CAR-T science is evolving at a rapid rate. It is being explored for multiple indications, in multiple lines of care, and in a number of settings. We should make sure the decisions the government makes this year consider these important points so patients will have access to CAR-Ts in the present and future for years to come.

For a physician-turned-patient like myself, these decisions should be easy. The bottom line is this: We should ensure that all cancer patients have full access and coverage for these therapies.

There is perhaps nothing more difficult for a cancer patient than knowing you are near the end of your treatment options. When I was out of options, CAR-T therapy gave me back my life.

Thanks to CAR-T, I was able to go back to work and have fully enjoyed every day of life since. This year, I retired after 38 years of practicing medicine. At my retirement party, I was surrounded by my family, friends, colleagues and patients.

My hope for patients is that if they ever receive difficult news like I did, they will have access to the best treatments available so that they, too, can have a chance at continuing to lead full lives.

ABOUT THE WRITER

Dr. Brian Koffman is a retired medical doctor and the founder of the nonprofit CLL Society Inc. (CLLSociety.org). He wrote this for InsideSources.com.

A man walks past a campaign poster for Zuzana Caputova in Bratislava, Slovakia, Friday, March 15, 2019. Caputova is one of the favorite candidates to succeed Slovakia’s President Andrej Kiska in the upcoming election. Slovakia holds the presidential election on Saturday, March 16, 2019. The poster reads: "Let’s stand against evil, together we can make it." (AP Photo/Petr David Josek)
https://www.sunburynews.com/wp-content/uploads/sites/48/2019/03/web1_122508102-fdedcb9fc18145e4bec275d7042cba11.jpgA man walks past a campaign poster for Zuzana Caputova in Bratislava, Slovakia, Friday, March 15, 2019. Caputova is one of the favorite candidates to succeed Slovakia’s President Andrej Kiska in the upcoming election. Slovakia holds the presidential election on Saturday, March 16, 2019. The poster reads: "Let’s stand against evil, together we can make it." (AP Photo/Petr David Josek)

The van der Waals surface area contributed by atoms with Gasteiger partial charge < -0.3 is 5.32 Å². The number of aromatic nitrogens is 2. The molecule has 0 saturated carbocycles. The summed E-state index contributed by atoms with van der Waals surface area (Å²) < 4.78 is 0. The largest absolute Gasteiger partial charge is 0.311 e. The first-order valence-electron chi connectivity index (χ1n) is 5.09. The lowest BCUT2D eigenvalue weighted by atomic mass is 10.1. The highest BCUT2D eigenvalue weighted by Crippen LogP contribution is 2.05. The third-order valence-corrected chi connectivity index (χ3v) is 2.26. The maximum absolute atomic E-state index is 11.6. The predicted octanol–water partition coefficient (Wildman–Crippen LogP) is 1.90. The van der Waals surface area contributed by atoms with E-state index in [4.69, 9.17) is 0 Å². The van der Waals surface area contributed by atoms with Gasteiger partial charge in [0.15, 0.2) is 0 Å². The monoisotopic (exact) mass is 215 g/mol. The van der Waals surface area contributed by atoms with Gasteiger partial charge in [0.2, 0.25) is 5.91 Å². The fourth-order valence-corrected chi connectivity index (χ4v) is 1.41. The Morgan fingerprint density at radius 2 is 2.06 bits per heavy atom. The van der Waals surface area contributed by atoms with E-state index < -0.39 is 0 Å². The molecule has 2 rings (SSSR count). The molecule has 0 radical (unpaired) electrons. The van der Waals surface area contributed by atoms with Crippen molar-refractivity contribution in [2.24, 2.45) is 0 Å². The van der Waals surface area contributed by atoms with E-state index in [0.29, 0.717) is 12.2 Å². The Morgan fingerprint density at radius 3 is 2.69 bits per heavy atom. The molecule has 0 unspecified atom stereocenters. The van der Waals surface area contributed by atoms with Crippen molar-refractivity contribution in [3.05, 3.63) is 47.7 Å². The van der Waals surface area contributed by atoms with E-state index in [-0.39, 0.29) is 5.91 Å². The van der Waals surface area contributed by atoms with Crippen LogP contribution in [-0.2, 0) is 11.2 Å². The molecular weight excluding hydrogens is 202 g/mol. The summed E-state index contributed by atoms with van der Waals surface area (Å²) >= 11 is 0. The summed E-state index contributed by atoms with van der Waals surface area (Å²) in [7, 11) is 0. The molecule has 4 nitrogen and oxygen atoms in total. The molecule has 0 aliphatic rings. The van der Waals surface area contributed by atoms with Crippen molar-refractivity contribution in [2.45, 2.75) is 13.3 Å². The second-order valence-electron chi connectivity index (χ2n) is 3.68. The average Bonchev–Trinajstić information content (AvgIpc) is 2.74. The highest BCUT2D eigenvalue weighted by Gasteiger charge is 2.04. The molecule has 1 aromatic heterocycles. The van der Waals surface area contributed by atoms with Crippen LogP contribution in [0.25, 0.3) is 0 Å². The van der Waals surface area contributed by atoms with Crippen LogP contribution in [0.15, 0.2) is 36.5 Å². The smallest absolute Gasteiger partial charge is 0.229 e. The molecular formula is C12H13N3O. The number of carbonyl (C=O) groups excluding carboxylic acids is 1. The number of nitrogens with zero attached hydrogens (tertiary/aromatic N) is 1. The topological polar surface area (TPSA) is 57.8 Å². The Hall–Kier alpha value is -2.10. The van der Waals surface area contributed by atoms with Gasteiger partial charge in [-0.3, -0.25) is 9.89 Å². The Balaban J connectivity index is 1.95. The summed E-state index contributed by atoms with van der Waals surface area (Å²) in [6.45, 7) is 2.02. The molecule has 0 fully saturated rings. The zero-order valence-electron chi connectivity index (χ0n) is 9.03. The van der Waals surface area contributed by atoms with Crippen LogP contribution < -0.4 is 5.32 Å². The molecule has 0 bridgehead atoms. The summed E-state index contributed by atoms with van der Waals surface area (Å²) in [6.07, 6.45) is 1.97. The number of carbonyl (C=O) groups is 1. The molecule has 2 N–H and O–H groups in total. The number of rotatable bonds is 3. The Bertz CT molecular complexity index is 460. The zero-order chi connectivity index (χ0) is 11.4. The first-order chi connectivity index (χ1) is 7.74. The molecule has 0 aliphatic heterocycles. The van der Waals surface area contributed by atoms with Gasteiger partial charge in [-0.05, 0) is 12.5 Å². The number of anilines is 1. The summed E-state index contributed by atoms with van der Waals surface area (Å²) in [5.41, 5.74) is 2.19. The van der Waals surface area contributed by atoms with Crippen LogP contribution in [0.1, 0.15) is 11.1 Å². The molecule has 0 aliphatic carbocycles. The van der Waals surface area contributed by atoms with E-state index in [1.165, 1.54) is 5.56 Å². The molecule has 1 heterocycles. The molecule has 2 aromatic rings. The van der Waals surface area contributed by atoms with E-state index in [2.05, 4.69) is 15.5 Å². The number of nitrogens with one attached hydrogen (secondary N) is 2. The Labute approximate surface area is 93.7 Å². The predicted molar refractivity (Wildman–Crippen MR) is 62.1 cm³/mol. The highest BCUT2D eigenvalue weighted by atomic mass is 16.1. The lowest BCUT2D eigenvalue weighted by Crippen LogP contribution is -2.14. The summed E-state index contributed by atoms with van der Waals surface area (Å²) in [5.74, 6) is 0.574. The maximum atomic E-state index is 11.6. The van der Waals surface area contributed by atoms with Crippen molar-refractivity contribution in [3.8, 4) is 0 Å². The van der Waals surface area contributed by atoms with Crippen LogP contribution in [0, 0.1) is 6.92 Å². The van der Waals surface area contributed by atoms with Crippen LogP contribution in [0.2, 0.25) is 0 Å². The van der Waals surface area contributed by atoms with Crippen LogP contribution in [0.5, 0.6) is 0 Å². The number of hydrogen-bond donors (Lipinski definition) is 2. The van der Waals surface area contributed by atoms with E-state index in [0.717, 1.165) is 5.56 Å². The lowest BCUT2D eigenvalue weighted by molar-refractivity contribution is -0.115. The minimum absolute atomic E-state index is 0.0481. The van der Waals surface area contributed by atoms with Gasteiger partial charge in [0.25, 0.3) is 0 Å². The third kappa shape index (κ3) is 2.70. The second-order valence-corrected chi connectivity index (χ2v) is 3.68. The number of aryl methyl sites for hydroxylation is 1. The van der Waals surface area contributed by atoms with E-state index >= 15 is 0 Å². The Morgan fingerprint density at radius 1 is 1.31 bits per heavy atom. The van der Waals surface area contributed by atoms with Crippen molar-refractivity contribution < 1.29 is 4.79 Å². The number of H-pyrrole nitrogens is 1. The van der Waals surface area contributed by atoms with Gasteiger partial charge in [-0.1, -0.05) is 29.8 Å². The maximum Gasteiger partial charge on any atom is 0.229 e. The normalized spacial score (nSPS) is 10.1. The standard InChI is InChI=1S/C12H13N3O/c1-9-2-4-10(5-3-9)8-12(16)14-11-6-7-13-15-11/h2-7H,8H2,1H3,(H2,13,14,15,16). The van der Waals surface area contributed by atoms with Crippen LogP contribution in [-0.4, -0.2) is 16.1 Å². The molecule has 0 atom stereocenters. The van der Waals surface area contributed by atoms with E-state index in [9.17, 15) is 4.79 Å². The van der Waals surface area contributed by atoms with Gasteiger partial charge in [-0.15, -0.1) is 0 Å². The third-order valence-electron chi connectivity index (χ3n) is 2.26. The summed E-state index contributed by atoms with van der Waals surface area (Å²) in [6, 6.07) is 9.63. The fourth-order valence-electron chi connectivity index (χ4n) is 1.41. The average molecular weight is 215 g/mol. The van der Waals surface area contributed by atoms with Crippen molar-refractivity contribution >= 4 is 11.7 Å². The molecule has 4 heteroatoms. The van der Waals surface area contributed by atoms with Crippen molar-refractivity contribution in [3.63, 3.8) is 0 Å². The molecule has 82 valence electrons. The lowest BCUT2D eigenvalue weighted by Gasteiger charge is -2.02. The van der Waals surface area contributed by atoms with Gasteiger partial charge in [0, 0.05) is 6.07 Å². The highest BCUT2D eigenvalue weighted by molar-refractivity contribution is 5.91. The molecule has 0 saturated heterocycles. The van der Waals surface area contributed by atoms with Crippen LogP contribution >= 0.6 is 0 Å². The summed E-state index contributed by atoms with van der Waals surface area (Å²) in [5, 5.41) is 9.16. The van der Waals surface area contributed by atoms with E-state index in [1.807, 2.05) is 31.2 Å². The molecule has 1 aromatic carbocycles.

A woman walks past a campaign poster for Zuzana Caputova in Bratislava, Slovakia, Friday, March 15, 2019. Caputova is one of the favorite candidates to succeed Slovakia’s President Andrej Kiska in the upcoming election. Slovakia holds the presidential election on Saturday, March 16, 2019. (AP Photo/Petr David Josek)
https://www.sunburynews.com/wp-content/uploads/sites/48/2019/03/web1_122508102-ec7c841b8e00440e824ebe5557ac4cad.jpgA woman walks past a campaign poster for Zuzana Caputova in Bratislava, Slovakia, Friday, March 15, 2019. Caputova is one of the favorite candidates to succeed Slovakia’s President Andrej Kiska in the upcoming election. Slovakia holds the presidential election on Saturday, March 16, 2019. (AP Photo/Petr David Josek)

In this file photo taken on Wednesday, Feb. 25, 2015, European Commissioner for Energy Union Maros Sefcovic speaks during a media conference at EU headquarters in Brussels, Belgium. Sefcovic is one of the favorite candidate to succeed Slovakia’s President Andrej Kiska in the upcoming elections. Slovakia holds the presidential elections on Saturday, March 16, 2019. (AP Photo/Virginia Mayo/File)
https://www.sunburynews.com/wp-content/uploads/sites/48/2019/03/web1_122508102-64e5edb5cfd849738704904a48b1ad78.jpgIn this file photo taken on Wednesday, Feb. 25, 2015, European Commissioner for Energy Union Maros Sefcovic speaks during a media conference at EU headquarters in Brussels, Belgium. Sefcovic is one of the favorite candidate to succeed Slovakia’s President Andrej Kiska in the upcoming elections. Slovakia holds the presidential elections on Saturday, March 16, 2019. (AP Photo/Virginia Mayo/File)
News & Views